Network Working Group B. Carpenter
Request for Comments: 2775 IBM
Category: Informational February 2000
Status of this Memo
This memo provides information for the Internet community. It does
not specify an Internet standard of any kind. Distribution of this
memo is unlimited.
Copyright (C) The Internet Society (2000). All Rights Reserved.
This document describes the current state of the Internet from the
architectural viewpoint, concentrating on issues of end-to-end
connectivity and transparency. It concludes with a summary of some
major architectural alternatives facing the Internet network layer.
This document was used as input to the IAB workshop on the future of
the network layer held in July 1999. For this reason, it does not
claim to be complete and definitive, and it refrains from making
Table of Contents
2. Aspects of end-to-end connectivity...........................3
2.1 The end-to-end argument.....................................3
2.2 End-to-end performance......................................4
2.3 End-to-end address transparency.............................4
3. Multiple causes of loss of transparency......................5
3.1 The Intranet model..........................................6
3.2 Dynamic address allocation..................................6
3.2.1 SLIP and PPP..............................................6
3.3.1 Basic firewalls...........................................6
3.4 Private addresses...........................................7
3.5 Network address translators.................................7
3.6 Application level gateways, relays, proxies, and caches.....8
3.7 Voluntary isolation and peer networks.......................8
3.8 Split DNS...................................................9
3.9 Various load-sharing tricks.................................9
4. Summary of current status and impact.........................9
5. Possible future directions..................................11
5.1 Successful migration to IPv6...............................11
5.2 Complete failure of IPv6...................................12
5.2.1 Re-allocating the IPv4 address space.....................12
5.3 Partial deployment of IPv6.................................13
7. Security Considerations.....................................13
Full Copyright Statement.......................................18
"There's a freedom about the Internet: As long as we accept the
rules of sending packets around, we can send packets containing
anything to anywhere." [Berners-Lee]
The Internet is experiencing growing pains which are often referred
to as "the end-to-end problem". This document attempts to analyse
those growing pains by reviewing the current state of the network
layer, especially its progressive loss of transparency. For the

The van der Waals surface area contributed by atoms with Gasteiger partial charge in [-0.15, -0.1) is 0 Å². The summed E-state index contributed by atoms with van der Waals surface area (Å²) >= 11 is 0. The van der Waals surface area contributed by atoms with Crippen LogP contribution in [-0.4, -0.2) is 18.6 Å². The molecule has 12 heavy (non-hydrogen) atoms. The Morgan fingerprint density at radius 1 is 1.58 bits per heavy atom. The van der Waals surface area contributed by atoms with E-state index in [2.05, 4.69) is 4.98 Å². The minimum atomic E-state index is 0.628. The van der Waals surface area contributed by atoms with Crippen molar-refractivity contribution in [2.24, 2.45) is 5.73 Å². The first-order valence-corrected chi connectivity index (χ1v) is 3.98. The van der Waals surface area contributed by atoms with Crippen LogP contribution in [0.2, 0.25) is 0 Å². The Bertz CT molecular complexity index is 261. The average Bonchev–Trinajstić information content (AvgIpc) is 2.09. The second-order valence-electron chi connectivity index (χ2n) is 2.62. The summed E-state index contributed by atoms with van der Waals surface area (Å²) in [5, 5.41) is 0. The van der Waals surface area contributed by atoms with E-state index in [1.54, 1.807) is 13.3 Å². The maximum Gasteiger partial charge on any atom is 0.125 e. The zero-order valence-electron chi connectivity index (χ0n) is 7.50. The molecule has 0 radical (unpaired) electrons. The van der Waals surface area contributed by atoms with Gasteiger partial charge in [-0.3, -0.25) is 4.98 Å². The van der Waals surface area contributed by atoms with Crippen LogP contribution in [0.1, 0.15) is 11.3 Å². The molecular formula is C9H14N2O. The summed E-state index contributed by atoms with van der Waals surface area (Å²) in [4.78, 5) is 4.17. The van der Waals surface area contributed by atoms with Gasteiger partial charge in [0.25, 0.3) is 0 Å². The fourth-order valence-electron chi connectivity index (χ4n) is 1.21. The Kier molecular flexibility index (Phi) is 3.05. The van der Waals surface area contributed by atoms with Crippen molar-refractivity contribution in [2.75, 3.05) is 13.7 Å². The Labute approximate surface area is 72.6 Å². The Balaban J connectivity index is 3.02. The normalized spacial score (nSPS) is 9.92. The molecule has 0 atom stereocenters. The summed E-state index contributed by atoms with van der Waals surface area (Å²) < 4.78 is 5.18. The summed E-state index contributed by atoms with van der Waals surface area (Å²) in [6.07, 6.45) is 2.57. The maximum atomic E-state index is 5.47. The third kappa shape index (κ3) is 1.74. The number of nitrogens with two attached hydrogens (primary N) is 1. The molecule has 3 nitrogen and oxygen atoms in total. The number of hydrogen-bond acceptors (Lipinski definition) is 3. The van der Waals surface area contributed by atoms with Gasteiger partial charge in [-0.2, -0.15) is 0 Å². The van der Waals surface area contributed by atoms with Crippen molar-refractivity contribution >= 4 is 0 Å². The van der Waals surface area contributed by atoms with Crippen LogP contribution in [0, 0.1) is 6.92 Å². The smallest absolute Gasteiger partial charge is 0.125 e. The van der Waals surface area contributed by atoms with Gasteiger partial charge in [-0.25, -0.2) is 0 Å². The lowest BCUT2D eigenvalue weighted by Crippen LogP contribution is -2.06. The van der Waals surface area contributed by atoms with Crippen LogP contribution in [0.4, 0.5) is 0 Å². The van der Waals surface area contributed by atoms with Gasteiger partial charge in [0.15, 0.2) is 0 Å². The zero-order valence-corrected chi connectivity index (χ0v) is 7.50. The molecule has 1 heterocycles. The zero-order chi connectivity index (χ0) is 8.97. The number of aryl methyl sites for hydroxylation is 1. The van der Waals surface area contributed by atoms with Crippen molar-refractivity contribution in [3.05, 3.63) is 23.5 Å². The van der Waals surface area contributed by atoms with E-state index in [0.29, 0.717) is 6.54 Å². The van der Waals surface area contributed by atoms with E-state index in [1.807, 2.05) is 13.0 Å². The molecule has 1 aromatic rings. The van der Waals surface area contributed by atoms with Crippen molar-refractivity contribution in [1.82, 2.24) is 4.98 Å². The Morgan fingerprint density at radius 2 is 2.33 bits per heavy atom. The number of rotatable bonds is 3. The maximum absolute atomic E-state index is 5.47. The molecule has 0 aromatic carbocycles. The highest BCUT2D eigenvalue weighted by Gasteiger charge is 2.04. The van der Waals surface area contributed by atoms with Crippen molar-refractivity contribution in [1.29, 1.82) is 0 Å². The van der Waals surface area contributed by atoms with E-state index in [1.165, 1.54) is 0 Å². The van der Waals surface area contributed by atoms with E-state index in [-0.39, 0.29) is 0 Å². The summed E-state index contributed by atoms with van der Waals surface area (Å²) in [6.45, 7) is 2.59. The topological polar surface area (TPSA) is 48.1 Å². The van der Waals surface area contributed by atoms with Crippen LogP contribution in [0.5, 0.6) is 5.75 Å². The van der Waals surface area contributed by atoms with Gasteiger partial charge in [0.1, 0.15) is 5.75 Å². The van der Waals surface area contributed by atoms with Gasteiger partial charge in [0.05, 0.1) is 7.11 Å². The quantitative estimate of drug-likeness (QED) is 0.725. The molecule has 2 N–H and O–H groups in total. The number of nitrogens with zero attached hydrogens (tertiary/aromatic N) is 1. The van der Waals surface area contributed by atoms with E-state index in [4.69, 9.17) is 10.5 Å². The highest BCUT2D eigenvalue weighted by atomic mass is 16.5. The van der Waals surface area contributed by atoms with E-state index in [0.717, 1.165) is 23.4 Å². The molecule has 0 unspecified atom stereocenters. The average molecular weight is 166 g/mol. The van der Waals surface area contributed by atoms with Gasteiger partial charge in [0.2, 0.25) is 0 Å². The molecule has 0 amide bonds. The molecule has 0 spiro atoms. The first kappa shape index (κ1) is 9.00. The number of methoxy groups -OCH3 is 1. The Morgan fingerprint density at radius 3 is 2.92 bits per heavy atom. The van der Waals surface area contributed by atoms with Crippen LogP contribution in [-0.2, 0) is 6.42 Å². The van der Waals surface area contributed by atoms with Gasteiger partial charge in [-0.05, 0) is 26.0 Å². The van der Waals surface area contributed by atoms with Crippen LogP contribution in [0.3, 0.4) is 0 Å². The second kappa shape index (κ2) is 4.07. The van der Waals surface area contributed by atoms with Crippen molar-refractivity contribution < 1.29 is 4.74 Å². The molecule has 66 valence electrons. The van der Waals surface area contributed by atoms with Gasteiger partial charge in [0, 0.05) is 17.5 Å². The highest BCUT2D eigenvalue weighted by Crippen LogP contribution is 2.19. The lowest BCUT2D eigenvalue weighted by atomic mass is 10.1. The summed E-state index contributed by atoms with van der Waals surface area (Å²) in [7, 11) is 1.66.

purposes of this document, "transparency" refers to the original
Internet concept of a single universal logical addressing scheme, and
the mechanisms by which packets may flow from source to destination
The causes of this loss of transparency are partly artefacts of
parsimonious allocation of the limited address space available to
IPv4, and partly the result of broader issues resulting from the
widespread use of TCP/IP technology by businesses and consumers. For
example, network address translation is an artefact, but Intranets
Thus the way forward must recognise the fundamental changes in the
usage of TCP/IP that are driving current Internet growth. In one
scenario, a complete migration to IPv6 potentially allows the
restoration of global address transparency, but without removing
firewalls and proxies from the picture. At the other extreme, a total
failure of IPv6 leads to complete fragmentation of the network layer,
with global connectivity depending on endless patchwork.
This document does not discuss the routing implications of address
space, nor the implications of quality of service management on
router state, although both these matters interact with transparency
to some extent. It also does not substantively discuss namespace
2. Aspects of end-to-end connectivity
The phrase "end to end", often abbreviated as "e2e", is widely used
in architectural discussions of the Internet. For the purposes of
this paper, we first present three distinct aspects of end-to-
2.1 The end-to-end argument
This is an argument first described in [Saltzer] and reviewed in [RFC
1958], from which an extended quotation follows:
"The basic argument is that, as a first principle, certain
required end-to-end functions can only be performed correctly by
the end-systems themselves. A specific case is that any network,
however carefully designed, will be subject to failures of
transmission at some statistically determined rate. The best way
to cope with this is to accept it, and give responsibility for the
integrity of communication to the end systems. Another specific
case is end-to-end security.